Case Law: Clark v Oxfordshire Health Authority
 IRLR 125
Point at issueThe Oxfordshire Health Authority administered a “nurse bank” and supplied the services of bank nurses to a number of hospitals within its area. Mrs Clark joined the nurse bank as a staff nurse in January 1991. Her employment ended in January 1994 and she then claimed unfair dismissal and race discrimination. For her case to succeed she had to establish that she had been engaged under a contract of service.
FactsOn commencement Mrs Clark had received a document entitled “Statement of Employment” which set out some of the terms and conditions of her service and which indicated she was also subject to the “Whitley Council Agreement”. The conditions of service included the following:
- pay at the rate of £10,700 p.a.
- maximum hours – 37.5 per week
- employment on a day-to-day basis with no guarantee of work
- bank nurses are “casual staff working irregularly at the request of the Authority”
- no entitlement to emergency duty payments
- employment subject to policies and procedures of the Health Authority
- membership of the NHS superannuation scheme
- an express grievance procedure with specific provisions on dismissal
encouragement to join a trade unionIncluded in the additional facts found by the Industrial Tribunal chairman were the following:
- bank nurses would be offered work as and when a temporary vacancy occurred and could be asked to fill any vacancy for which they were qualified
- no entitlement to any pay when she did not work
- no entitlement to holiday pay or sick leave
- no obligation on Mrs Clark to accept work and no obligation on the Authority to offer her work.
DecisionThe Industrial Tribunal dismissed Mrs Clark’s appeal on the basis that there was no “global” contract of service due to lack of mutuality of obligation. The EAT overturned this decision but the Court of Appeal upheld the Authority’s appeal on the basis that the original tribunal was correct in determining that there was no global contract of service. Sir Christopher Slade said he could find no mutuality subsisting during the periods when the applicant was not occupied in a single engagement.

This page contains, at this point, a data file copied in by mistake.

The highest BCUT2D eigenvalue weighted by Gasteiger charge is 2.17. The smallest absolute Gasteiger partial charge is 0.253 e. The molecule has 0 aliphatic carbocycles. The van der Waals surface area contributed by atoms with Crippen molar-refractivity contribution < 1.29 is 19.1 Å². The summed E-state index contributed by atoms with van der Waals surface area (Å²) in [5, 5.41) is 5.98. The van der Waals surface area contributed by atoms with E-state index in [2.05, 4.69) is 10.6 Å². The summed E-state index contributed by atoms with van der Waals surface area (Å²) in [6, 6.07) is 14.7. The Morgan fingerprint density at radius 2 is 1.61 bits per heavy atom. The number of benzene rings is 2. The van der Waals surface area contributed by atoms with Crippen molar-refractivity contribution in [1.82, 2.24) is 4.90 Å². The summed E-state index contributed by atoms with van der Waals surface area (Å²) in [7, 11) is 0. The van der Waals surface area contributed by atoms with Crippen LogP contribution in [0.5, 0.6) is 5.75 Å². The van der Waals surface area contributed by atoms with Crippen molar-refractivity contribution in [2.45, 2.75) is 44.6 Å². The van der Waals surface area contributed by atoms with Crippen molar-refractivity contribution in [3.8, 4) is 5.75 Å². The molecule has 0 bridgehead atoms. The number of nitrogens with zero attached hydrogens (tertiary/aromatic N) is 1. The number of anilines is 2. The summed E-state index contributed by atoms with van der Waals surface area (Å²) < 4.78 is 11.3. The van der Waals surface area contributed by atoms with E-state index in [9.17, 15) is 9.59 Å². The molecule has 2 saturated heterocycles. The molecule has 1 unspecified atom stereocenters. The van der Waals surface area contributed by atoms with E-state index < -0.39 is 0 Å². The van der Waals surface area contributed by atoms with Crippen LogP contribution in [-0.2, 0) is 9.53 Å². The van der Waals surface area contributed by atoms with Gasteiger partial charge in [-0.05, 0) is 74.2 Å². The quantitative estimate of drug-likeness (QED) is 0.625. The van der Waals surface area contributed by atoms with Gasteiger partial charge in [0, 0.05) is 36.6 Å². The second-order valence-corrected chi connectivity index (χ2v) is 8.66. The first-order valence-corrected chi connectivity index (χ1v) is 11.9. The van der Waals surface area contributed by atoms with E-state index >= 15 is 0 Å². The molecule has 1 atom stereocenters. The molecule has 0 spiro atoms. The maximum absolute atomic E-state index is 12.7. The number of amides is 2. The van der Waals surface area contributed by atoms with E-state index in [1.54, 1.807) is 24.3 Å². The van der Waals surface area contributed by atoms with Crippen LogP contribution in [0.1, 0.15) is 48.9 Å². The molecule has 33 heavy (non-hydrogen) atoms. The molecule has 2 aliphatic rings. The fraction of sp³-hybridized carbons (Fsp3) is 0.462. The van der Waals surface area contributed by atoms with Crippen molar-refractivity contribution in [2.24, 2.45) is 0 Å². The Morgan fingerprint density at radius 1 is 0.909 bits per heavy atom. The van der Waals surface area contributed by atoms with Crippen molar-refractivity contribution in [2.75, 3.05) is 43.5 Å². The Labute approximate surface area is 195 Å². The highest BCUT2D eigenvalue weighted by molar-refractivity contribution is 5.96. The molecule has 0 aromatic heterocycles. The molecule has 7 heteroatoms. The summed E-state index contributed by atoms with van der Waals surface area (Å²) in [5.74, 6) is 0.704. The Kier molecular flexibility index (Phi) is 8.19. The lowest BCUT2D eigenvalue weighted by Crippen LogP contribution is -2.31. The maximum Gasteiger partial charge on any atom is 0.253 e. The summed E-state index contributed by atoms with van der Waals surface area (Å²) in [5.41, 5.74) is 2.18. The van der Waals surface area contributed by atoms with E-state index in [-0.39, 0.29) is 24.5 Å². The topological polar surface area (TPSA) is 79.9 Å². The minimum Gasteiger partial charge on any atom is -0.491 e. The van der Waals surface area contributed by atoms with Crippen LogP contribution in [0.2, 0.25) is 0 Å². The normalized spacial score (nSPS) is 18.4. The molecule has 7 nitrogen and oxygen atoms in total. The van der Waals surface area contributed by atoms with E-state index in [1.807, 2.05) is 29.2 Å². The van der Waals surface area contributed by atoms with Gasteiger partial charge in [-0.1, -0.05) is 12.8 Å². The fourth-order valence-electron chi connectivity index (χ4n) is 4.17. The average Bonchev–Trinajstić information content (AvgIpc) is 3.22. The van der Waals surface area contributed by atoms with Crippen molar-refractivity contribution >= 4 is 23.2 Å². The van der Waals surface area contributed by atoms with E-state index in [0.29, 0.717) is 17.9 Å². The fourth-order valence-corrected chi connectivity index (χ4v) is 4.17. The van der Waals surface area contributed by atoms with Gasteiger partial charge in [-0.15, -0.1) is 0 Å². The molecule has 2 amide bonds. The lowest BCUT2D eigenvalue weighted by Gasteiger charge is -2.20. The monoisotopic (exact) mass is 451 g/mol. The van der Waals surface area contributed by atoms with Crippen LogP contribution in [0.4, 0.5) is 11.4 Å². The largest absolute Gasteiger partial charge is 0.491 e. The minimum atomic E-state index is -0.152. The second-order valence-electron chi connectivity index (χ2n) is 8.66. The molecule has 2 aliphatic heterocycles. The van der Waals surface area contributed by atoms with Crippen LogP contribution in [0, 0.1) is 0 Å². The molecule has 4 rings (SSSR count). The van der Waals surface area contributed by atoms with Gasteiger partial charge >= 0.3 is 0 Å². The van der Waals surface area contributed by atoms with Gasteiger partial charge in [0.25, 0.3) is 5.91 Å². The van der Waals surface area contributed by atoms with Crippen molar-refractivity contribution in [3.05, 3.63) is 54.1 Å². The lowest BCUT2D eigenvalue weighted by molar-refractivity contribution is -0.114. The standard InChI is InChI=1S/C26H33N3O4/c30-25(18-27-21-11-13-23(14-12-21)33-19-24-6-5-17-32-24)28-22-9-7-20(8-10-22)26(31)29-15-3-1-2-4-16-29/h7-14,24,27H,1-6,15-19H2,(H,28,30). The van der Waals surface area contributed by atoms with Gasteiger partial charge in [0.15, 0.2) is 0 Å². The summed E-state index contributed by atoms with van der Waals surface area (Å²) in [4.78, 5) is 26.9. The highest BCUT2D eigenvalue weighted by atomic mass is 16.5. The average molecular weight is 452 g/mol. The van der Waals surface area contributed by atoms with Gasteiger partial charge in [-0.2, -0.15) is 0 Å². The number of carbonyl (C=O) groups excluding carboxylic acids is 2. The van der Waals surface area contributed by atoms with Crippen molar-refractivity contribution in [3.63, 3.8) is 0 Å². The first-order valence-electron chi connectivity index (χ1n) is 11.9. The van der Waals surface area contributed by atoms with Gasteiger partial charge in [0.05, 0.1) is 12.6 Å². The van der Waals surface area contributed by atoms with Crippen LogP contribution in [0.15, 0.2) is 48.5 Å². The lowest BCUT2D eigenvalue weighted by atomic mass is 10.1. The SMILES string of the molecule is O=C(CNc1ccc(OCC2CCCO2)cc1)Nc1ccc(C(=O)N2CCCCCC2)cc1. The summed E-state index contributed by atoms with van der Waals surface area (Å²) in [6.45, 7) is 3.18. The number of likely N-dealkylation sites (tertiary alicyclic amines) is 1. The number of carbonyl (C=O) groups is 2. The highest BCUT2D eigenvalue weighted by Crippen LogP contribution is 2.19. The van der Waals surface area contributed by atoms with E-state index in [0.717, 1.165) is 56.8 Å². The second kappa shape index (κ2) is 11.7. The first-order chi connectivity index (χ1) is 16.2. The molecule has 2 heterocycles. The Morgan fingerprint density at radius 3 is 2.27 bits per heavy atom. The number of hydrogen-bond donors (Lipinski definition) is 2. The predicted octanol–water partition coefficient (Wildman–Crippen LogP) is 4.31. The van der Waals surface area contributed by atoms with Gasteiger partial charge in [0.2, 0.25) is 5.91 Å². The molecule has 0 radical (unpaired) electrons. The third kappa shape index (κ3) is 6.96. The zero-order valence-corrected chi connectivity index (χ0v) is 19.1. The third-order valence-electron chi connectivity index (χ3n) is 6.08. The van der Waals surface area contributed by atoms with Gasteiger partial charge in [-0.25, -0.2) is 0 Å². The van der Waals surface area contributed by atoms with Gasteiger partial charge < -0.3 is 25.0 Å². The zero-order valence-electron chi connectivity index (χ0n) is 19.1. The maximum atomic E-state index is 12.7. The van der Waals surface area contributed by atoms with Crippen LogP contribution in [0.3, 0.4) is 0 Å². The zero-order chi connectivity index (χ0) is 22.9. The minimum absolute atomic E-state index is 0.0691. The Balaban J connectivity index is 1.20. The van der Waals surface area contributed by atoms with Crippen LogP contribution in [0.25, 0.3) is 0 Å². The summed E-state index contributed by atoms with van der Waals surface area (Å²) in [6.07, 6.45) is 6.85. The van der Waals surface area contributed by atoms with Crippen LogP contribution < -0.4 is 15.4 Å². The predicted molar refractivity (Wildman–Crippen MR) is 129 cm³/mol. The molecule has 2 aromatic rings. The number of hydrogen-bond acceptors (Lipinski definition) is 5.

The case was remitted to the Industrial Tribunal to consider whether at the relevant time there existed a specific engagement, which amounted to a contract of service.
CommentaryThis is another case concerned with the concept of mutuality of obligation.
It reinforces the view taken by earlier courts [Airfix (see ESM7060), Nethermere (see ESM7110), McMeechan (see ESM7180)] that it may be necessary to consider the nature of the contracts in the single engagements and also whether an “umbrella” or “global” contract exists in relation to the general engagement.
Sir Christopher Slade came to the conclusion that there was no mutuality subsisting during the periods when the applicant was not occupied in a single engagement. However, this mutuality could have been created by the payment of a retainer during the gaps. He stated:
“I would, for my part, accept that the mutual obligations required to found a global contract of employment need not necessarily and in every case consist of obligations to provide and perform work. To take one obvious example, an obligation by the one party to accept and do work if offered and an obligation on the other party to pay a retainer during such periods as work was not offered would in my opinion, be likely to suffice.”We are of course interested if there is sufficient mutuality of obligation to create an “umbrella” contract of service but, if there is not, we still have to consider the nature of the contracts for each single engagement. In many instances, the single engagement contract will be a contract of service.
It does not follow that, because there is no mutuality of obligation in relation to the general engagement, single engagement contracts are not contracts of service.